Please contact us with any questions or comments
By Lisa Plotnick
September 22, 2011 was a date for the history books as Cunard Line’s MS Queen Elizabeth
paid her maiden call on Boston, Massachusetts. NauticalNotebook.com was honored to
be invited to this significant event, the latest milestone in the 170-
Our two hours onboard Queen Elizabeth included a guided tour of this magnificent vessel, covering most of the four decks on which the majority of public spaces are located. This included the ship’s largest restaurant, several lounges, and two of the most spectacular staircases I have seen onboard a passenger ship. Queen Elizabeth is a beautiful ship that combines elegance, comfort, and a nod to history—a combination that I found most appealing.
Queen Elizabeth was built at Fincantieri Shipyard near Trieste, Italy and made her
maiden voyage in October 2010. At 90,900 gross tons, she is the next-
Her passenger capacity is 2,068, providing for a comfortable space-
Our guided tour began amidships on Deck 2, where I was immediately drawn to two areas that let me know for certain that I was on a Cunarder. To the starboard was the Bookshop, a staple of Cunard ships, that was actually open for passengers while at dock. To port were three glass-
Continuing forward on Deck 2, we passed the Queens Room, where passengers were enjoying afternoon tea, a daily ritual held at 4:00 pm. This is a stunning room and my favorite among those I saw. The large dance floor is flanked by several seating areas, including tables alongside the windows. Décor is magnificent, including murals in the starboard section, massive light fixtures above the dance floor, and stained glass that adorns the upper portion of the walls that extend to Deck 3. While most other areas of the ship were fairly empty on this port day, the Queens Room was alive with activity during our visit.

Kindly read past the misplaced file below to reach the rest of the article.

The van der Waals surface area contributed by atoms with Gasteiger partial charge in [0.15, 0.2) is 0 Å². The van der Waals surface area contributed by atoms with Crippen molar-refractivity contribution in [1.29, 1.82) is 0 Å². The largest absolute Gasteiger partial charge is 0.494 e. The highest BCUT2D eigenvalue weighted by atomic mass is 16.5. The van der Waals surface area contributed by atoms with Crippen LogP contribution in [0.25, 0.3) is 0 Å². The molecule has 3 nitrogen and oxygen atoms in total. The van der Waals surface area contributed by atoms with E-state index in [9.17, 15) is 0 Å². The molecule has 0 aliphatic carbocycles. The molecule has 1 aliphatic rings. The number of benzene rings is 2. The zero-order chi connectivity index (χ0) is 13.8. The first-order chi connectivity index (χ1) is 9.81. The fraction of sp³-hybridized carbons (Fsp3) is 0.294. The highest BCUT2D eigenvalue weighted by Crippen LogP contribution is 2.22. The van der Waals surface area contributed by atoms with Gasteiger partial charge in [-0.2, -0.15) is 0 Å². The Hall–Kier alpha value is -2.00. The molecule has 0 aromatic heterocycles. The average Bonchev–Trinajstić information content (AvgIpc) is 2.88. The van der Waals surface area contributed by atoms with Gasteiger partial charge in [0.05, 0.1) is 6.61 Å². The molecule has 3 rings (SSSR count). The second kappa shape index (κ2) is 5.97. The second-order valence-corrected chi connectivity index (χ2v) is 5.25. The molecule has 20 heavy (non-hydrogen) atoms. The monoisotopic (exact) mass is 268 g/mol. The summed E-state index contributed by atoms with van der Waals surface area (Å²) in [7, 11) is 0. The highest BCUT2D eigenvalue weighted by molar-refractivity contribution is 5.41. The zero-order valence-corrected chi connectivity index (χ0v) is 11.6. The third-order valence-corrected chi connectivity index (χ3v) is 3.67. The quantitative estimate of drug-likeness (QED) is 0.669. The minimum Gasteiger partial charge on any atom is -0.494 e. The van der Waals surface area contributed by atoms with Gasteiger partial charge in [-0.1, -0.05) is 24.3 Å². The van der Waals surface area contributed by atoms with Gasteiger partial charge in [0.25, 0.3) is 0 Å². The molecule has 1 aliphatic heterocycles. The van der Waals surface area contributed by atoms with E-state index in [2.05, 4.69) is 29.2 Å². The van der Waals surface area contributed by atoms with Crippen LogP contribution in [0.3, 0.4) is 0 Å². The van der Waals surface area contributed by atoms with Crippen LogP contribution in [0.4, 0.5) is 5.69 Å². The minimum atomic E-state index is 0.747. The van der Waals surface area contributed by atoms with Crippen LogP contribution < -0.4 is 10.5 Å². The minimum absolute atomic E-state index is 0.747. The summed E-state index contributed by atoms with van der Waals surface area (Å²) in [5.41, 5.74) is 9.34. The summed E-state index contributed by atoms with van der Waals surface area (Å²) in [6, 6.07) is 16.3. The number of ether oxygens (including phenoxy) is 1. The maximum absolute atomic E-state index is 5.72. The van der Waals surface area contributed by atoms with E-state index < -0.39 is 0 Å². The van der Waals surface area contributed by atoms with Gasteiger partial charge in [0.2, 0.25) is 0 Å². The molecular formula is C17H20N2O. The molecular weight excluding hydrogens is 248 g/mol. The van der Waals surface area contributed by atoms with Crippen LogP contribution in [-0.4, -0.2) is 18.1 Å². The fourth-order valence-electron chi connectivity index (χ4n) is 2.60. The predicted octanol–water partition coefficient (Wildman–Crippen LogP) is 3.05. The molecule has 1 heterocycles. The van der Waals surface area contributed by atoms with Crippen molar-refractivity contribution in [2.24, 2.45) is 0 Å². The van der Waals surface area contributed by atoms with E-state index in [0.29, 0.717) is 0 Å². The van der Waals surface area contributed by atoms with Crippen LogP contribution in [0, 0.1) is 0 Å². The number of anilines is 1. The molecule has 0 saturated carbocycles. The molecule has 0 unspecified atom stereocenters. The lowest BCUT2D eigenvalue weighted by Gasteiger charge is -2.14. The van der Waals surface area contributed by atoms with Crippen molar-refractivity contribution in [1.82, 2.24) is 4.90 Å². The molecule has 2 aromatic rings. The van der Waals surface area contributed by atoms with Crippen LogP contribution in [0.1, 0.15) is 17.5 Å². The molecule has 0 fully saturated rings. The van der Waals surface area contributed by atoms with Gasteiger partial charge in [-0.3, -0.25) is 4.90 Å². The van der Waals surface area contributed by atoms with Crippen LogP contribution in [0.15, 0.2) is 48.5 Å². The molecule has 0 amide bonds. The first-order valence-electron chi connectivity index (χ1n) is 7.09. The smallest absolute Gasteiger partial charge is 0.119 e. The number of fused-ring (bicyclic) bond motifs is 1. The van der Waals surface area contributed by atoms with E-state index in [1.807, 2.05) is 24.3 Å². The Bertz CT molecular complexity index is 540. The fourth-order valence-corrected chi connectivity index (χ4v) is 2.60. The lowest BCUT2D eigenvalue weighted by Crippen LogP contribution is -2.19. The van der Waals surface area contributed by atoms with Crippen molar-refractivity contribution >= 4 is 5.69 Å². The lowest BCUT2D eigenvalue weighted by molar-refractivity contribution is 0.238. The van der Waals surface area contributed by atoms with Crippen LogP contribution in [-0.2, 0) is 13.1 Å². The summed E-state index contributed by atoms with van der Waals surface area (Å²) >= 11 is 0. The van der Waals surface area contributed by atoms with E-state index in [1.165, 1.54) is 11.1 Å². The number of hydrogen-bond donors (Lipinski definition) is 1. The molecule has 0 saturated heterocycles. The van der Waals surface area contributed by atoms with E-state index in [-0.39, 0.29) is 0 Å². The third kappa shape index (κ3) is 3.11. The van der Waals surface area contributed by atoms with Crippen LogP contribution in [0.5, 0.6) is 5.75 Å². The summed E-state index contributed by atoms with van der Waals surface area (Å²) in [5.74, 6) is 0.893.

We made a quick passage through the Golden Lion Pub which, when the ship is at sea,
offers a variety of beer and cider. This lounge is richly decorated in shades of
burgundy, and etched glass dividers add to the ambiance. The Casino is located nearby,
open to the lower level of the two-
The focal point of this area is a set of curved staircases that connect Deck 2 with the shops on Deck 3. The large, art deco overhead lamps and the classic clock between the two staircases brings one back to the earlier era the designers intended to evoke.
Forward of the Royal Arcade on Deck 2 is the middle level of the three-
From there, we took the forward stairtower (pictured above, right) up one level to Deck 3. Along the way, we admired one of the oil paintings of Cunard liners by renowned artist Robert Lloyd that grace the landings of this stairtower.
Deck 3 consists of multiple public areas with various purposes. Our tour became fast-
We soon passed by the main focal point of the ship, the magnificent Grand Lobby.
I took an instant liking to the Midships Bar, located adjacent to the Grand Lobby on Deck 3. The rich paneling, sepia wall maps, and art deco styling facilitated a step back in time to the heyday of the great ocean liners. The table lamps, in particular, reminded me of those in the Observation Bar on Queen Mary, which I’d had the pleasure of visiting several years earlier in Long Beach.
Our whirlwind tour of Deck 3 concluded in the Britannia Restaurant, where most passengers
take their evening meals. The two-
From there, we took the elevator to Deck 9, bypassing the decks (5 through 8, inclusive) that consisted solely of passenger cabins. While waiting for the rest of our party, I admired the railing detail on the aft stairtower.
The aft portion of this deck is outdoors, and we were given time to explore the blue-